Plenty of non-radar at Centers. Tons in Alaska, good amounts where terrain blocks coverage (Denver, Seattle, etc), and then the oceanic parts like you said. About anywhere that borders Mexico. And anywhere that you run approach without radar or just have gaps in coverage. We use it in two sectors in my area.

There's plenty of time to learn it at the Academy, and you review it all several times once you get to where you're going. Whether or not you learned it in CTI isn't really a big deal at all. There were four in the most recent group; three OTS and one CTI who said she spent about two days on non-radar. All did fine with it in OKC.
 

UNDATCer

Trusted Member
Apr 5, 2009
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North Dakota
I have a question about Non-Radar... Does anyone know how a Non-Radar Approach Control works? Does it work just like it does in the Center enviornment? Do you have to go back to the academy for the non-radar section of RTF?

I ask because I might be going to a facility which has a non-radar approach control and was just wondering if anyone could explain further on how that works. Thanks!!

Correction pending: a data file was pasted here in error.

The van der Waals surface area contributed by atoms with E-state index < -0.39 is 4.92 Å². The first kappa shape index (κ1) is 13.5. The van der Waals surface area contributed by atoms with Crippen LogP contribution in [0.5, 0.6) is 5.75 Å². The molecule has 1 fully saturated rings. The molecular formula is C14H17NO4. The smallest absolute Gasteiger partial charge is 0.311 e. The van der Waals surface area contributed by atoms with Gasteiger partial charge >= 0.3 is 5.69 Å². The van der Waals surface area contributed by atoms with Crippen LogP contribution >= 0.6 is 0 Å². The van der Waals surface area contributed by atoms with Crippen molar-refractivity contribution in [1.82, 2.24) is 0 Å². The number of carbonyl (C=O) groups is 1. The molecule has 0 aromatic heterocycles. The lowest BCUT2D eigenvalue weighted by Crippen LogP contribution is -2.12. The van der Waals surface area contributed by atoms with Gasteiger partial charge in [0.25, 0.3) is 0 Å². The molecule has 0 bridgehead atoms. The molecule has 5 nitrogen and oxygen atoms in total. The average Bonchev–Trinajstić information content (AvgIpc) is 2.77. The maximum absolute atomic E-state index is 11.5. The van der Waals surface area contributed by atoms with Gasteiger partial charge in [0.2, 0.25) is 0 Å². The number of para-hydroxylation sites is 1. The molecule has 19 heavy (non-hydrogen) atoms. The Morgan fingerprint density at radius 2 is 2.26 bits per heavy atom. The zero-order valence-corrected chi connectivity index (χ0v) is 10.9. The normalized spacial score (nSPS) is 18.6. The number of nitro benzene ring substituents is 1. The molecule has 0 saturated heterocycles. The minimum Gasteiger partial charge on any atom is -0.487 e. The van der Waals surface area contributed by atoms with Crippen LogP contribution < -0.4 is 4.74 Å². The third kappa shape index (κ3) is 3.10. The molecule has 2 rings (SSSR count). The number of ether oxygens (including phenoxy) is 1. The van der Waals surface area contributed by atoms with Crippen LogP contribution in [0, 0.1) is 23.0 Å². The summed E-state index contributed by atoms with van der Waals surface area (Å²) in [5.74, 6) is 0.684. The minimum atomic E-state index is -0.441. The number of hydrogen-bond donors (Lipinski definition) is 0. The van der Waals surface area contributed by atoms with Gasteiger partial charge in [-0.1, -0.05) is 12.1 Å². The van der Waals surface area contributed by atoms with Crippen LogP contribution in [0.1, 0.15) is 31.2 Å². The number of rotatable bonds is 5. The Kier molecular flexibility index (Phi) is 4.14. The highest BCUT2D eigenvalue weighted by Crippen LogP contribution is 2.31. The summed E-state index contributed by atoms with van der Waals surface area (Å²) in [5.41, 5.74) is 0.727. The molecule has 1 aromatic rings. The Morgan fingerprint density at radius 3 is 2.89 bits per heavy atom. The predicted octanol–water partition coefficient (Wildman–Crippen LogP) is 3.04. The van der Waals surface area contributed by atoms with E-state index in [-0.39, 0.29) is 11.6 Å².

mbalunda

Epic Member
Jan 31, 2009
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That would be a good thing if he ended up at a center, they all have radar, except a few sectors that have islands in the middle of the ocean with no radar (Free-port Bahamas). I talked to many people at the center and they never use non-radar.
I don't want to say we go non-radar all the time, but it's not terribly uncommon. There isn't much terrain that prevents us from having radar coverage on a regular basis like at some centers, but radar sites often go down for planned maintenence. Just last week we had to have any AC going into a certain sector at FL230 or below on non radar routes because of maintence.

It can def make things a pain in the ass, especially when it's an unplanned outage.

Honestly I was terrible at non radar in OKC, of course I didn't really care either, because when I was there it was simply pass/pass. With it actually counting towards your overall grade now I'd suggest you take it more seriously than I did :lol: